In addition, Xia et al. [14] reported that the inhibitory effect on NF-κB activity by MK-4 is mediated through the inhibition of protein kinase C α and ε kinase activities, as well as subsequent inhibition of protein kinase D1 activation. Kaneda et al. proposed that MK-4 suppressed HuH7 HCC tumor malignancy via induced Cx32 expression through the reduction of Cx43 expression. Consequently, gap junctional intercellular communication through Cx32 is activated. Normal hepatocytes communicate with neighboring cells via Cx32-containing gap junction communication, a process essential for suppressing tumorigenesis [15]. Yamamoto et al. suggested that regulation of the expression of the hepatoma-derived growth factor gene is one of the crucial mechanisms of MK-4-induced cell growth suppression in HCC. Hepatoma-derived growth factor stimulates the proliferation of HCC cells after its translocation to the nucleus by use of bipartite nuclear localization signals [16]. Azuma et al. [17] suggested that activation of steroid and xenobiotic receptors (SXR) by MK-4 contributes to the tumor suppressive effects on HCC cells. Li et al. suggested that MK-4 inhibited the growth of Smmc-7721 HCC cells by induction of apoptosis involving caspase-8 activation and p53. This apoptotic process was not mediated by the caspase-9 pathway [18]. Yao et al. suggested that the mechanism involved induced p53 and increased p21 levels that eventually lead to cell-cycle arrest in the G2 phase. In addition, they suggested that the antitumor effect of MK-4 may be improved by silencing BCL-2 expression in SMMC-7721 HCC cells [19].


3. Clinical trials of MK-4 to treat HCC

In clinical trials with cirrhotic women, Habu et al. demonstrated that daily doses of 45 mg MK-4 decreased the risk of HCC to about 20% compared with the control group. Twenty-one women were in the treatment group and 19 in the control group [20]. Mizuta et al. reported that a daily dose of 45 mg MK-4 suppressed the recurrence of HCC in HCC patients who had undergone curative resection or percutaneous local ablation therapy. Thirty-two patients were in the treatment group and 29 in the control group [21]. From the results of these small-scale clinical trials, it is expected that MK-4 acts as a chemopreventive agent for HCC. However, a recent larger scale study that enrolled 548 patients at 31 study sites, and included a placebo-controlled, double-blind trial, demonstrated that the efficacy of vitamin K2 in suppressing HCC recurrence could not be confirmed [22]. The poor anticancer activity of MK-4 observed in this Japanese trial may have been a consequence of the large study design and meant that MK-4 could not be developed as an anticancer drug. However, various attempts are being made to try to improve the anticancer effect of MK-4 in HCC.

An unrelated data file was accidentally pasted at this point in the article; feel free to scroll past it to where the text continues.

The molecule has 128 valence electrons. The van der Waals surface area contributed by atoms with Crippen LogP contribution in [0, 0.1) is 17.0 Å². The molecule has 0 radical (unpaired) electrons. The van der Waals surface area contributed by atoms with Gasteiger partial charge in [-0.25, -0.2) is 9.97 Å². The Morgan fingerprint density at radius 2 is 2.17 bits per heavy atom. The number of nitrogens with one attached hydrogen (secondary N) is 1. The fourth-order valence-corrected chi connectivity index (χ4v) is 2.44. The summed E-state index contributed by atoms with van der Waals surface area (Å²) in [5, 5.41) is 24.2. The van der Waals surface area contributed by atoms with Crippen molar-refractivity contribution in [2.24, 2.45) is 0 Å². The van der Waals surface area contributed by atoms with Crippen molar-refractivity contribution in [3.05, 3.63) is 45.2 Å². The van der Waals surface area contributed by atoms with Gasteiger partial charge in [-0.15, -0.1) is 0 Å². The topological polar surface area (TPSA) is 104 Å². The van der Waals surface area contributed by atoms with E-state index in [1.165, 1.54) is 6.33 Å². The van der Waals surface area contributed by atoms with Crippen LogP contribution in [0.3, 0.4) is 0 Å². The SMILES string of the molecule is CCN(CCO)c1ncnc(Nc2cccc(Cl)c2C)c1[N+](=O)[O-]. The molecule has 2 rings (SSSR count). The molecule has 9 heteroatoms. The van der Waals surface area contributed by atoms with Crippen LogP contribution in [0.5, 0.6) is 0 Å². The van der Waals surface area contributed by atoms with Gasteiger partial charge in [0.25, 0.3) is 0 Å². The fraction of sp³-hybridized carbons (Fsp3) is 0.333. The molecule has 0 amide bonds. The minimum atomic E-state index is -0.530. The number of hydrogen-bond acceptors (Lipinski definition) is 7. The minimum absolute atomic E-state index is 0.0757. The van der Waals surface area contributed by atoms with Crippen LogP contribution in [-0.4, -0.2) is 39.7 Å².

4. Improvement of the antiproliferative effect of vitamin K2

4.1. A novel chemosynthetic vitamin K derivative

Carr et al. demonstrated that a new, chemically synthesized vitamin K analog, compound 5 (Cpd5), inhibited Cdc25A phosphatase activity and particularly reduced HCC cell growth through arrest of the G1/S phase of the cell cycle. Inhibition of Cdc25A by Cpd5 results in prolonged tyrosine phosphorylation and activation of ERK1/2, which could be triggered by upstream epidermal growth factor receptor signaling pathway molecules [23]. Suhara et al. synthesized vitamin K2 analogues with hydroxyl or phenyl groups at the ω-terminal of the side chain, and with dual side chains at the C-2 and C-3 positions. They found that modifying the side chain of vitamin K affects the SXR-mediated transcriptional activity [24, 25]. The novel biological activities of MK-4 include tumor suppressive effects related to gene transcription through the SXR. The new derivatives of MK-4 have shown some efficacy against HCC, but a lengthy development process is still necessary to yield safe and effective clinical products.

4.2. Synergistic drug combinations

Yoshiji et al. [26, 27] reported that combined treatment with MK-4 and angiotensin-converting enzyme inhibitor significantly suppressed experimental hepatocarcinogenesis. Further to this, they reported that the combined treatment with MK-4 and angiotensin-converting enzyme inhibitor may suppress the cumulative recurrence of HCC after the curative therapy, at least partly through suppression of the vascular endothelial growth-mediated neovascularization. Kanamori et al. [28] demonstrated that a combination of MK-4 and acyclic retinoid synergistically inhibited the growth of Huh7 HCC cells by increasing apoptosis. When combined with acyclic retinoid, MK-4 synergistically inhibits Ras activation and inhibits phosphorylation of retinoid X receptor α. Zhang H et al. [29] showed that MK-4 enhanced the inhibition of 5-fluorouracil-induced cell growth in HepG2, Huh7, HLE, and Hep3B HCC cells, and via G1 cell-cycle arrest through induced expression of p21 and p27 and inhibited expression of cyclin D1. Zhang et al. reported that a combination of MK-4 and sorafenib work synergistically to inhibit growth of HepG2, Hep3B, and HuH7 HCC cells. They also demonstrated that the levels of cyclin D1 expression are clearly reduced in HepG2 cells treated with a combination treatment of MK-4 and sorafenib [30]. A clinical trial to test the efficacy of the combination of MK-4 and sorafenib in HCC was attempted [31].